ts
// Erased away entirely.
import type { A } from "a";
// Rewritten to 'import { b } from "bcd";'
import { b, type c, type d } from "bcd";
// Rewritten to 'import {} from "xyz";'
import { type xyz } from "xyz";

With this new option, what you see is what you get.

That does have some implications when it comes to module interop though. Under this flag, ECMAScript imports and exports won’t be rewritten to require calls when your settings or file extension implied a different module system. Instead, you’ll get an error. If you need to emit code that uses require and module.exports, you’ll have to use TypeScript’s module syntax that predates ES2015:

Input TypeScript Output JavaScript
ts
import foo = require("foo");
js
const foo = require("foo");
ts
function foo() {}
function bar() {}
function baz() {}
export = {
foo,
bar,
baz
};
js
function foo() {}
function bar() {}
function baz() {}
module.exports = {
foo,
bar,
baz
};

While this is a limitation, it does help make some issues more obvious. For example, it’s very common to forget to set the type field in package.json under --module node16. As a result, developers would start writing CommonJS modules instead of an ES modules without realizing it, giving surprising lookup rules and JavaScript output. This new flag ensures that you’re intentional about the file type you’re using because the syntax is intentionally different.

Because --verbatimModuleSyntax provides a more consistent story than --importsNotUsedAsValues and --preserveValueImports, those two existing flags are being deprecated in its favor.

For more details, read up on [the original pull request]https://github.com/microsoft/TypeScript/pull/52203 and its proposal issue.

Support for export type *

When TypeScript 3.8 introduced type-only imports, the new syntax wasn’t allowed on export * from "module" or export * as ns from "module" re-exports. TypeScript 5.0 adds support for both of these forms:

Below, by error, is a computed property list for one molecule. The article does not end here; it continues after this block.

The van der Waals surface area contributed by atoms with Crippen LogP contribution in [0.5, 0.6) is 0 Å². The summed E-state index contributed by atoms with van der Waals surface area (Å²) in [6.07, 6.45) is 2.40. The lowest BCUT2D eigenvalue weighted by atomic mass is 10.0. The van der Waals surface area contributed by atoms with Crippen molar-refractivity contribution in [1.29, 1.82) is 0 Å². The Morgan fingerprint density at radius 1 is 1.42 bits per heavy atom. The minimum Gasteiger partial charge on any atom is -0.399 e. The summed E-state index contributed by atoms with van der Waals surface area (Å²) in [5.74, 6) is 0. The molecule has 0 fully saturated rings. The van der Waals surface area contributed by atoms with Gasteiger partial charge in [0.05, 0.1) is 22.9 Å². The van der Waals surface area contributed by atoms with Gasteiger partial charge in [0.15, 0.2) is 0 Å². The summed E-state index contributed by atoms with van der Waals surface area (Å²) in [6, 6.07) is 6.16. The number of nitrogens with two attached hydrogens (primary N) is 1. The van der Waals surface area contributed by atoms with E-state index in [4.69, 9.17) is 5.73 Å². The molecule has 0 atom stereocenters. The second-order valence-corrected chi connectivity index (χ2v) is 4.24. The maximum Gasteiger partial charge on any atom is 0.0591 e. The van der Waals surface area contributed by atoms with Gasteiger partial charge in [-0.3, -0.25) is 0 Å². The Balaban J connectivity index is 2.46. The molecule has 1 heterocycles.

ts
// models/vehicles.ts
export class Spaceship {
// ...
}
// models/index.ts
export type * as vehicles from "./vehicles";
// main.ts
import { vehicles } from "./models";
function takeASpaceship(s: vehicles.Spaceship) {
// ✅ ok - `vehicles` only used in a type position
}
function makeASpaceship() {
return new vehicles.Spaceship();
// ^^^^^^^^
// 'vehicles' cannot be used as a value because it was exported using 'export type'.
}

You can read more about the implementation here.

@satisfies Support in JSDoc

TypeScript 4.9 introduced the satisfies operator. It made sure that the type of an expression was compatible, without affecting the type itself. For example, let’s take the following code:

ts
interface CompilerOptions {
strict?: boolean;
outDir?: string;
// ...
}
interface ConfigSettings {
compilerOptions?: CompilerOptions;
extends?: string | string[];
// ...
}
let myConfigSettings = {
compilerOptions: {
strict: true,
outDir: "../lib",
// ...
},
extends: [
"@tsconfig/strictest/tsconfig.json",
"../../../tsconfig.base.json"
],
} satisfies ConfigSettings;

Here, TypeScript knows that myConfigSettings.extends was declared with an array - because while satisfies validated the type of our object, it didn’t bluntly change it to CompilerOptions and lose information. So if we want to map over extends, that’s fine.

ts
declare function resolveConfig(configPath: string): CompilerOptions;
let inheritedConfigs = myConfigSettings.extends.map(resolveConfig);

This was helpful for TypeScript users, but plenty of people use TypeScript to type-check their JavaScript code using JSDoc annotations. That’s why TypeScript 5.0 is supporting a new JSDoc tag called @satisfies that does exactly the same thing.

/** @satisfies */ can catch type mismatches:

js
// @ts-check
/**
* @typedef CompilerOptions